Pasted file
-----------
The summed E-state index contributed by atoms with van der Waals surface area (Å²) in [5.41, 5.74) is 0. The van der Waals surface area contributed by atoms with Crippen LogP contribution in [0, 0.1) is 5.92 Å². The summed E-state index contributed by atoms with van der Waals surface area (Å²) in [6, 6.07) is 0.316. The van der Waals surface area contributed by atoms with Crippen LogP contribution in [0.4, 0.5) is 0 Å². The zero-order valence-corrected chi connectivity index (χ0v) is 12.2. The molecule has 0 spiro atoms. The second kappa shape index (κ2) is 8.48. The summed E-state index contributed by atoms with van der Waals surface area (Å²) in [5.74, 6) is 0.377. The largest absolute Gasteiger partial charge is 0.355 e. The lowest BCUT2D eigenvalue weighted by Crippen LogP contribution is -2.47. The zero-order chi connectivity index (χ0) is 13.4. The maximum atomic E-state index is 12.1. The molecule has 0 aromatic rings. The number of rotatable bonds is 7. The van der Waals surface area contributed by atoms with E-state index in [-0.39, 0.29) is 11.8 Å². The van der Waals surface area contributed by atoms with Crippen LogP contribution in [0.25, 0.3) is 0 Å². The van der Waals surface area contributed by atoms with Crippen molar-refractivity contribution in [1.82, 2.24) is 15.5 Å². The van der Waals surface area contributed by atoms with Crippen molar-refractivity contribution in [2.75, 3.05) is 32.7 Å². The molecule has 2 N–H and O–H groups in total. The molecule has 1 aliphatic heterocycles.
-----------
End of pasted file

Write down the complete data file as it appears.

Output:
The summed E-state index contributed by atoms with van der Waals surface area (Å²) in [5.41, 5.74) is 0. The van der Waals surface area contributed by atoms with Crippen LogP contribution in [0, 0.1) is 5.92 Å². The summed E-state index contributed by atoms with van der Waals surface area (Å²) in [6, 6.07) is 0.316. The van der Waals surface area contributed by atoms with Crippen LogP contribution in [0.4, 0.5) is 0 Å². The zero-order valence-corrected chi connectivity index (χ0v) is 12.2. The molecule has 0 spiro atoms. The second kappa shape index (κ2) is 8.48. The summed E-state index contributed by atoms with van der Waals surface area (Å²) in [5.74, 6) is 0.377. The largest absolute Gasteiger partial charge is 0.355 e. The lowest BCUT2D eigenvalue weighted by Crippen LogP contribution is -2.47. The zero-order chi connectivity index (χ0) is 13.4. The maximum atomic E-state index is 12.1. The molecule has 0 aromatic rings. The number of rotatable bonds is 7. The van der Waals surface area contributed by atoms with E-state index in [-0.39, 0.29) is 11.8 Å². The van der Waals surface area contributed by atoms with Crippen LogP contribution in [0.25, 0.3) is 0 Å². The van der Waals surface area contributed by atoms with Crippen molar-refractivity contribution in [1.82, 2.24) is 15.5 Å². The van der Waals surface area contributed by atoms with Crippen molar-refractivity contribution in [2.75, 3.05) is 32.7 Å². The molecule has 2 N–H and O–H groups in total. The molecule has 1 aliphatic heterocycles.